Risks around Ukraine’s nukes grow

Meshkati sloder

Just this week, we learn of yet more shelling all too close to the six-reactor Zaporizhzhia nuclear power plant in Ukraine, caught up in the most extensive fighting taking place in the southeast region of the country. As we approach one year since Russia invaded Ukraine, on February 24, 2022, the risks to Ukraine’s 15 reactors at four sites have not abated. On the contrary, they are significantly worse as the war now threatens to escalate to an even greater level of intensity.

While the International Atomic Energy Agency and its director, Rafael Grossi, continue to urge both sides not to engage in combat close to the nuclear plants so that safe zones can be created around them, these are yet to be implemented. An IAEA observer team is reportedly once again making its way toward Zaporizhzhia, in an effort to establish an independent assessment of what exactly is happening there.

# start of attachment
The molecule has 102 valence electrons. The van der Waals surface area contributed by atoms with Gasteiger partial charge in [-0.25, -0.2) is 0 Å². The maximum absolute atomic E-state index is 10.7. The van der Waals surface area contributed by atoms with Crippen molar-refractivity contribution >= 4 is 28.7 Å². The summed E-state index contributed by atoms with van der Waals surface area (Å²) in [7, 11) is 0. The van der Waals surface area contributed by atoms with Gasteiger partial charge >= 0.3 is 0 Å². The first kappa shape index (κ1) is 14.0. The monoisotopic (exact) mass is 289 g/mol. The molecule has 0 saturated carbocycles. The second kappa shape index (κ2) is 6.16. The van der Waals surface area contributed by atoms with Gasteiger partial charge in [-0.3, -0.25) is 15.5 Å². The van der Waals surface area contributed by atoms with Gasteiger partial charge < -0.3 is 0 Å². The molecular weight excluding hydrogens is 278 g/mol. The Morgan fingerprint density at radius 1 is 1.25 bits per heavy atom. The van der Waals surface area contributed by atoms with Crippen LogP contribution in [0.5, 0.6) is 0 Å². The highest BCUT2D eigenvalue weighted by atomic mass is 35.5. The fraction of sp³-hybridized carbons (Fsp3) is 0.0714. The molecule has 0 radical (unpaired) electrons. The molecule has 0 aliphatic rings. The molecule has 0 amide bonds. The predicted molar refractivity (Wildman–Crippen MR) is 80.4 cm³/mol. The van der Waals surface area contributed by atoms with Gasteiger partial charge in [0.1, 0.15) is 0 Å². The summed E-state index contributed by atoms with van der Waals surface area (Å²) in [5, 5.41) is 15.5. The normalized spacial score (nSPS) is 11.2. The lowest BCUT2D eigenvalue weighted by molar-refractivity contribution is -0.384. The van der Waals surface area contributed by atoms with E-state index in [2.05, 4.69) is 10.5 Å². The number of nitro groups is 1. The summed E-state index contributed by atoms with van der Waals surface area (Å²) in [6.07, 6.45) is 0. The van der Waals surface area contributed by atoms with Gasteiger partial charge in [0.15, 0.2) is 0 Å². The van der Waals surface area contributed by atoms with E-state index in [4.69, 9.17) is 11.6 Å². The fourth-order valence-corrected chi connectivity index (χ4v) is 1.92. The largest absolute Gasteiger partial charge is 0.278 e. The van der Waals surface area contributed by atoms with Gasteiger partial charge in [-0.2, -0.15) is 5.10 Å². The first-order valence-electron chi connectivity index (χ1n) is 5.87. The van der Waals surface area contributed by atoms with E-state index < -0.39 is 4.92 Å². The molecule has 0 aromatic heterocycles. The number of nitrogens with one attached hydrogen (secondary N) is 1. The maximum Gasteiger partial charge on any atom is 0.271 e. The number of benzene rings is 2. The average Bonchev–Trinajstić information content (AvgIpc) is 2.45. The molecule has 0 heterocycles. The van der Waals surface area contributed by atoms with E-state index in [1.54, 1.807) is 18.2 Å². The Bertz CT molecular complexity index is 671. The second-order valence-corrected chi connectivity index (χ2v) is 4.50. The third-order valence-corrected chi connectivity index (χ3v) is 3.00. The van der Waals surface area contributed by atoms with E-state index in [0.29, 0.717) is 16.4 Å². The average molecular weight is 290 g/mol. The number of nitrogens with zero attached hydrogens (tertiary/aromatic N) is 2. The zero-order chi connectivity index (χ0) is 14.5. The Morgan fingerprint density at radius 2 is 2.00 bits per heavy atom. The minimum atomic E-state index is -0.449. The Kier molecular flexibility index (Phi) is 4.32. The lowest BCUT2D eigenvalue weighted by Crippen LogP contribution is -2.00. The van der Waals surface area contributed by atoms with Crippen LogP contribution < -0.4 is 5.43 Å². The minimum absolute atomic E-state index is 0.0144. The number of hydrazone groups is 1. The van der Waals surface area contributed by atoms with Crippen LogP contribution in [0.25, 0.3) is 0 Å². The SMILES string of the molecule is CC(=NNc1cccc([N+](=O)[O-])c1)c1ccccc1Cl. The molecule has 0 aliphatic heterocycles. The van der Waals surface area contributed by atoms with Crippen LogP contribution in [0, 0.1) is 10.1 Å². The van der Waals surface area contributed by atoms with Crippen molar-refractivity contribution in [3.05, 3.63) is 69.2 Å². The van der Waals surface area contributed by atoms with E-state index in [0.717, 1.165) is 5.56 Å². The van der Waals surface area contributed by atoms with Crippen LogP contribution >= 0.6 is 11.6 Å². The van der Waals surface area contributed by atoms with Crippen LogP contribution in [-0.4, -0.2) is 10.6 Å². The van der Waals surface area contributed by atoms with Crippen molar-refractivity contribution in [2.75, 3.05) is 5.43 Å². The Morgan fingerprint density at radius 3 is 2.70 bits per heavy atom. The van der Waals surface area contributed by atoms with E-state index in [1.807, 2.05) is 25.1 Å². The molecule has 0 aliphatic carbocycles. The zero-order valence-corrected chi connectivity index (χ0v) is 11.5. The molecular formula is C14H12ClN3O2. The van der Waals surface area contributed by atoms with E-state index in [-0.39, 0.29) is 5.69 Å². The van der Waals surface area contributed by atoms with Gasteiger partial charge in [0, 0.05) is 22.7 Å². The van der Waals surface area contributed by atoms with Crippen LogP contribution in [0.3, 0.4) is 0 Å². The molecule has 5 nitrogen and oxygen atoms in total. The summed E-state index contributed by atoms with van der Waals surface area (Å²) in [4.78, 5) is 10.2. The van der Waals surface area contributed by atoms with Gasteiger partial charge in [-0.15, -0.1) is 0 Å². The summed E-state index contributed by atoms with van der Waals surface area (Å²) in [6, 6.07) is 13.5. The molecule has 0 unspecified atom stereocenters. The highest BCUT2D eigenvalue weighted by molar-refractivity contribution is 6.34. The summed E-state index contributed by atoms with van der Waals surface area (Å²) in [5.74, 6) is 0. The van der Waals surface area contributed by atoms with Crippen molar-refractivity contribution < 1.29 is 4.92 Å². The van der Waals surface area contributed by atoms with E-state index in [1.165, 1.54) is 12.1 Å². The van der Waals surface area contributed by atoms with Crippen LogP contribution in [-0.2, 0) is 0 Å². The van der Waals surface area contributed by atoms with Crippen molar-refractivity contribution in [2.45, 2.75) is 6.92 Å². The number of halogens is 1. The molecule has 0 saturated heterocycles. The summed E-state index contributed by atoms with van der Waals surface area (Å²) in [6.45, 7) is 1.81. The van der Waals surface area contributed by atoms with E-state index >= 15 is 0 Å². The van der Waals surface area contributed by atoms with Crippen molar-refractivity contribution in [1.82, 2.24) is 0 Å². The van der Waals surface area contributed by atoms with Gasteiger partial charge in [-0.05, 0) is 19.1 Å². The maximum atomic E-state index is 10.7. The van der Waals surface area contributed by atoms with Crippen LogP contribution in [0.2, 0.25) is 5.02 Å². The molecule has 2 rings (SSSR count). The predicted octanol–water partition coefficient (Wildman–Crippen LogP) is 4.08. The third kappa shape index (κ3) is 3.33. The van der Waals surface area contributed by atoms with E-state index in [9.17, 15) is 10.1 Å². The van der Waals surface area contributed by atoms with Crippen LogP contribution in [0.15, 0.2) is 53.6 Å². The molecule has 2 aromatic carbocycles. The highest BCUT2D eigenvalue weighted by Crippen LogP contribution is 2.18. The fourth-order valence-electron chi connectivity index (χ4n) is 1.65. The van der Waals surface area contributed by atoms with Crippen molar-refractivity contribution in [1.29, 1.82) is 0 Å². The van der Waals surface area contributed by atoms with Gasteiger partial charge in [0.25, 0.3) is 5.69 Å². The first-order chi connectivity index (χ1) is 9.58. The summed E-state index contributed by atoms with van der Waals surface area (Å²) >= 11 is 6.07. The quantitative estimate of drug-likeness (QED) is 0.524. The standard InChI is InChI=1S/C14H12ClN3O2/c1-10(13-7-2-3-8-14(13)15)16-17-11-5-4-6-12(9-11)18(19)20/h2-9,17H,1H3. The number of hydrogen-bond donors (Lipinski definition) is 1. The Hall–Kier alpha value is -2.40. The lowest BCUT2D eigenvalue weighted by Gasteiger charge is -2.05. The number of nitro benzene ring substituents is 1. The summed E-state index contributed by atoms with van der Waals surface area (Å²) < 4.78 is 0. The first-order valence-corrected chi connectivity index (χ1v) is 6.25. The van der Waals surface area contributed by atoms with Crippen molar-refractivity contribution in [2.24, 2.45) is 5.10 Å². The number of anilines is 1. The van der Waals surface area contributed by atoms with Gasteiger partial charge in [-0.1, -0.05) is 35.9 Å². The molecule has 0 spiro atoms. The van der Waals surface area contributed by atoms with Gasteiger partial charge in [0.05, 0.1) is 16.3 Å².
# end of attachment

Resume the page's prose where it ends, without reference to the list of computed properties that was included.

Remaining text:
All the nuclear power plant disaster scenarios that we warned of even before the war began, remain an ever-present danger, including complete loss of power leading to a loss of coolant disaster, and potentially meltdowns, fires and explosions; human error with a workforce laboring under duress, particularly at the Russian-occupied Zaporizhzhia site where some workers have reportedly fled or simply disappeared; and the prospect of an accidental or deliberate bombardment.

For a complete and more detailed analysis of where things stand regarding the nuclear plants in Ukraine, see our article this week on Beyond Nuclear International.

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